Letters To The Editor
Copyright ©2009 The WJG Press and Baishideng. All rights reserved.
World J Gastroenterol. Aug 28, 2009; 15(32): 4087-4089
Published online Aug 28, 2009. doi: 10.3748/wjg.15.4087
No evidence demonstrating hepatotoxicity associated with hydroxycitric acid
Sidney J Stohs, Harry G Preuss, Sunny E Ohia, Gilbert R Kaats, Carl L Keen, Lonnie D Williams, George A Burdock
Sidney J Stohs, Harry G Preuss, Sunny E Ohia, Gilbert R Kaats, Carl L Keen, Lonnie D Williams, George A Burdock, School of Pharmacy and Health Professions, Creighton University Medical Center, 4967 Stillwater Trail, Frisco, TX 75034, United States
Author contributions: Stohs SJ, Preuss HG and Ohia SE developed the primary draft; Kaats GR, Keen CL, Williams LD and Burdock GA made the major additions and editing.
Correspondence to: Dr. Sidney J Stohs, Dean Emeritus, School of Pharmacy and Health Professions, Creighton University Medical Center, 4967 Stillwater Trail, Frisco, TX 75034, United States. sstohs@yahoo.com
Telephone: +1-214-2156655
Fax: +1-972-3349474
Received: July 6, 2009
Revised: July 17, 2009
Accepted: July 24, 2009
Published online: August 28, 2009

Abstract

Although a number of cases of hepatotoxicity are associated with the use of Hydroxycut weight management products, it has been alleged that their effects are primarily due to the presence of hydroxycitric acid (HCA, as Super CitriMax) in the formulations. However, while these products contain up to 20 different ingredients, some do not contain HCA. Case studies reported to date have not considered in depth the literature on the numerous animal and human studies that have been conducted on the safety and efficacy of HCA. No HCA-associated hepatotoxicity or treatment-related adverse effects have been reported in these studies, and thus it is premature to make the assumptions presented in the recent case studies regarding Hydroxycut. If it is established in well controlled studies that the use of these formulations with and/or without HCA can result in the occurrence or progression of hepatotoxicity, additional studies should be conducted to characterize the causative factor(s).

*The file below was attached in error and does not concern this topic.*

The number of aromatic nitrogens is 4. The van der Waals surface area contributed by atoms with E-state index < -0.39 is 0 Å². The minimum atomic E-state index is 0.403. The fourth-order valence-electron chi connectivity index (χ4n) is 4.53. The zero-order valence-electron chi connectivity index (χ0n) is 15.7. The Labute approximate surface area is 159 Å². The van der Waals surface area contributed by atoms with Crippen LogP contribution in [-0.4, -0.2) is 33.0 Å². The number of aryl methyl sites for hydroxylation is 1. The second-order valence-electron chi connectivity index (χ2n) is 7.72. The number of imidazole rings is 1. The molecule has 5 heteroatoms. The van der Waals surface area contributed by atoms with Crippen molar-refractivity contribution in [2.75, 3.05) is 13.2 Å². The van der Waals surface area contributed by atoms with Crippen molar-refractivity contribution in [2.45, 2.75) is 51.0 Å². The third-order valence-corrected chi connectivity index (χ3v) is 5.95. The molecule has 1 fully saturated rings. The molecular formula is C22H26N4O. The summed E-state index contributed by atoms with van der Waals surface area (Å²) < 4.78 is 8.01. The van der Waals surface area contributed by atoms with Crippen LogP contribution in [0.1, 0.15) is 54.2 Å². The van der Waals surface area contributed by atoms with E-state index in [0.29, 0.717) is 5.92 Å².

Key Words: Hydroxycitric acid, Super CitriMax, Hydroxycitric acid-SX, Garcinia cambogia, Hydroxycut, Liver failure, Hepatotoxicity, Safety and efficacy



TO THE EDITOR

In the Letter to the Editor by Lobb[1], the author has hypothesized that the putative hepatotoxicity of the dietary supplement, Hydroxycut, may be due to one of its components, namely hydroxycitric acid (HCA)derived from Garcinia cambogia. However, it is important to note that, of the 14 different formulations of Hydroxycut that have been marketed, only 8 contain HCA. In general, these products are cocktails containing up to 20 different ingredients. In the case studies cited by the author[1], information is not provided regarding the specific Hydroxycut products that were used in each of the case reports. This is of concern given that of the numerous ingredients present in these products, no specific reason was given for identifying HCA as the putative hepatotoxic agent other than as the possible hepatotoxic agent in some of the previous case reports. Because of the name of this product line, it is understandable that a possible word association might be made with HCA. Can the reported hepatotoxicity of these products (assuming it is correct) be attributed to an ingredient or combination of ingredients? No information or discussion was presented regarding the potential hepatotoxicity of any of the other ingredients or combinations of ingredients, and it is distracting to make inferences without sound research support.

The importance of the issues raised above is underscored by the numerous animal[28] and human[5912] studies on the safety and efficacy of HCA (as Super CitriMax, HCA-SX). Regrettably, none of these studies was referenced and discussed by the author of this Letter to the Editor[1]. In experimental animal studies at up to 25X the human equivalency dose of HCA, no reports are available on hepatotoxicity or other adverse effects. A HCA dose of 2500 mg/kg, equivalent to 150 000 mg in a 60 kg individual, had no adverse effect in the tested animals[24].